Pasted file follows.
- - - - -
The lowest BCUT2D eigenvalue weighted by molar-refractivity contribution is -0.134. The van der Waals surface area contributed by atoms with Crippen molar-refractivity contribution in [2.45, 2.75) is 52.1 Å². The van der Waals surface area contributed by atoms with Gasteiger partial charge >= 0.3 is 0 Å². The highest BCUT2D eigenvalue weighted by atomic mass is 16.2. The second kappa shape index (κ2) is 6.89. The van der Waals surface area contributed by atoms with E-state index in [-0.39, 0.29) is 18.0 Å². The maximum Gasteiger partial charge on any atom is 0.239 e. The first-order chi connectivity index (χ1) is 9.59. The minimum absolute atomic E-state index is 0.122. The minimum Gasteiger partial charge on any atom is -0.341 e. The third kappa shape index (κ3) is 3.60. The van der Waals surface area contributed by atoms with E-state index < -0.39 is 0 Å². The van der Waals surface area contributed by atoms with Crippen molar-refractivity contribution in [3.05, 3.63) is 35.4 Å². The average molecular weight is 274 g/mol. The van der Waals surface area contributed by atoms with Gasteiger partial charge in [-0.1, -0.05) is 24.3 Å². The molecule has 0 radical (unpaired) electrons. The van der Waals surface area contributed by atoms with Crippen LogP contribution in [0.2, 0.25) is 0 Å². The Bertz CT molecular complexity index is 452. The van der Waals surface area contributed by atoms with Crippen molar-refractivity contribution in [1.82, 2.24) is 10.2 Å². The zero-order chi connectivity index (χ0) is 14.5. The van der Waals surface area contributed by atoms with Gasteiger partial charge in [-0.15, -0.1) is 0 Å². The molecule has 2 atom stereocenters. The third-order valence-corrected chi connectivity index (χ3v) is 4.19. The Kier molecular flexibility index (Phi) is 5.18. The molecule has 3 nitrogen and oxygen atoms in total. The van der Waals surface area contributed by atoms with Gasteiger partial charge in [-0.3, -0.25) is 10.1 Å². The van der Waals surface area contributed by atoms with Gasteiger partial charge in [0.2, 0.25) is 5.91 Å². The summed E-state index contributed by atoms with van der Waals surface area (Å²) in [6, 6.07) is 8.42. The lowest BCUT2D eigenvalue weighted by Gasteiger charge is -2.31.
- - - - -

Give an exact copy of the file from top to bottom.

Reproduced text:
The lowest BCUT2D eigenvalue weighted by molar-refractivity contribution is -0.134. The van der Waals surface area contributed by atoms with Crippen molar-refractivity contribution in [2.45, 2.75) is 52.1 Å². The van der Waals surface area contributed by atoms with Gasteiger partial charge >= 0.3 is 0 Å². The highest BCUT2D eigenvalue weighted by atomic mass is 16.2. The second kappa shape index (κ2) is 6.89. The van der Waals surface area contributed by atoms with E-state index in [-0.39, 0.29) is 18.0 Å². The maximum Gasteiger partial charge on any atom is 0.239 e. The first-order chi connectivity index (χ1) is 9.59. The minimum absolute atomic E-state index is 0.122. The minimum Gasteiger partial charge on any atom is -0.341 e. The third kappa shape index (κ3) is 3.60. The van der Waals surface area contributed by atoms with E-state index < -0.39 is 0 Å². The van der Waals surface area contributed by atoms with Crippen molar-refractivity contribution in [3.05, 3.63) is 35.4 Å². The average molecular weight is 274 g/mol. The van der Waals surface area contributed by atoms with Gasteiger partial charge in [-0.1, -0.05) is 24.3 Å². The molecule has 0 radical (unpaired) electrons. The van der Waals surface area contributed by atoms with Crippen LogP contribution in [0.2, 0.25) is 0 Å². The Bertz CT molecular complexity index is 452. The van der Waals surface area contributed by atoms with Crippen molar-refractivity contribution in [1.82, 2.24) is 10.2 Å². The zero-order chi connectivity index (χ0) is 14.5. The van der Waals surface area contributed by atoms with Gasteiger partial charge in [-0.15, -0.1) is 0 Å². The molecule has 2 atom stereocenters. The third-order valence-corrected chi connectivity index (χ3v) is 4.19. The Kier molecular flexibility index (Phi) is 5.18. The molecule has 3 nitrogen and oxygen atoms in total. The van der Waals surface area contributed by atoms with Gasteiger partial charge in [-0.3, -0.25) is 10.1 Å². The van der Waals surface area contributed by atoms with Gasteiger partial charge in [0.2, 0.25) is 5.91 Å². The summed E-state index contributed by atoms with van der Waals surface area (Å²) in [6, 6.07) is 8.42. The lowest BCUT2D eigenvalue weighted by Gasteiger charge is -2.31.